Just when it looked like the wild NBA summer might be hitting the chill zone in advance of the men’s senior national teams (including the United States) getting together to prep for the FIBA World Cup, the Freaking Rockets traded Chris Paul, two first-round picks, and two pick swaps to the Thunder for Russell Westbrook. In less than one week, the Thunder went from running back a potential top-4 seed in a competitive West to having no All-Stars and a bajillion future draft picks.
Sam Presti comes at you fast.
This is a major dice roll for Daryl Morey and the Rockets, given that Westbrook is due $170 over the next four years (CP3 is at $124 million over three years) and that Westbrook is another level from Paul on usage and shot volume. Westbrook and James Harden obviously have a history, starting in OKC together. I’m not sure how much that will matter now.
It sounds like the Thunder are looking for a new home for the Point God, as well, with Miami being mentioned as a landing place. They have four pick assets from this deal to leverage going forward -- even using one or two of them would leave OKC net positive on dropping one of the most onerous contracts in the league. This trade would seem to show either Morey’s desperation or that the league market considers CP3’s contract worse than Westbrook’s, which I buy on the basis of age or production. I can also see the other side of the argument, which is that you’d rather have the efficient CP3 than the inefficient Westbrook. Obviously, Morey didn’t feel that way.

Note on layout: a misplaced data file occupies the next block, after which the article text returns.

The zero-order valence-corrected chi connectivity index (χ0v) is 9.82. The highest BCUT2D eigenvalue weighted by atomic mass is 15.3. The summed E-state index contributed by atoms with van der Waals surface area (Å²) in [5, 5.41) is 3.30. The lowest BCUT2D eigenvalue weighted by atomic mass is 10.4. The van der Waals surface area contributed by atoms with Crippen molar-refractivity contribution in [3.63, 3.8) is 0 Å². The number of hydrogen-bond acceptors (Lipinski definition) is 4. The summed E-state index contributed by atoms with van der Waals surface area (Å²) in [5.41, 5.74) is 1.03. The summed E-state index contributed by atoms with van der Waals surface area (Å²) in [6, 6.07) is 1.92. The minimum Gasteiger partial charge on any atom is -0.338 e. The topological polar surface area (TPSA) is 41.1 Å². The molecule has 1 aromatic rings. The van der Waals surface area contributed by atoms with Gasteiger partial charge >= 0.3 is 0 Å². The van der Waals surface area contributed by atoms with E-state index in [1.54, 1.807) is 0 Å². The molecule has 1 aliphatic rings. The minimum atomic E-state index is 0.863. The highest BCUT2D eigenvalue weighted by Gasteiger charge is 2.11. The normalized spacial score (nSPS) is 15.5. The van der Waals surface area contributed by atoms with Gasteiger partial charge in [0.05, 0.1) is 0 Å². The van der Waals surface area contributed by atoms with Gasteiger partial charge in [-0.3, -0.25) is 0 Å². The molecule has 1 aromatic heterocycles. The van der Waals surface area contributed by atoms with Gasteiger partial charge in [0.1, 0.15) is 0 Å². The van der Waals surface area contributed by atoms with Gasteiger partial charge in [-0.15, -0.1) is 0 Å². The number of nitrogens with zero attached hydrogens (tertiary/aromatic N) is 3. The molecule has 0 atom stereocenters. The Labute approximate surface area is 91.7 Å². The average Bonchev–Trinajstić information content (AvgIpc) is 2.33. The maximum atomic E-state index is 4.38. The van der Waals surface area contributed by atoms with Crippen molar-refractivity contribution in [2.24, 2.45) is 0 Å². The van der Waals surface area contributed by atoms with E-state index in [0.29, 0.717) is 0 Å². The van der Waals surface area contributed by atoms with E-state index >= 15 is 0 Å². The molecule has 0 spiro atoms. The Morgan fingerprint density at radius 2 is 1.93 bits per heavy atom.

What a trade!
Thank You, Kawhi
If you like all of these dominoes falling in mid-July, thank your local Kawhi Leonard, who set this off with his machinations to get Paul George to Los Angeles. That led the Thunder to trade Westbrook, which put CP3 on the move, and since he’ll be moved again in all likelihood, the chain continues. If you’re pessimistic on the Rockets side of this, you could argue that Kawhi convincing Paul George to ask for a trade destroyed two Western competitors while improving his own.
Kawhi for Executive of the Year.
Royce Young puts a bow on the Thunder’s amazing decade-long run.
Most of the top picks aren’t playing in Vegas for one reason or another. Coby White sure is playing, though.
Important piece on the perils of sports specialization at young ages, focusing on basketball. When a kid is really good at one sport -- especially when that sport is basketball, where the best pros get generational wealth in their 20s -- is easy to fall into the young specialization track. But it’s really important parents and coaches fight against the tide on this.
Be excellent to each other.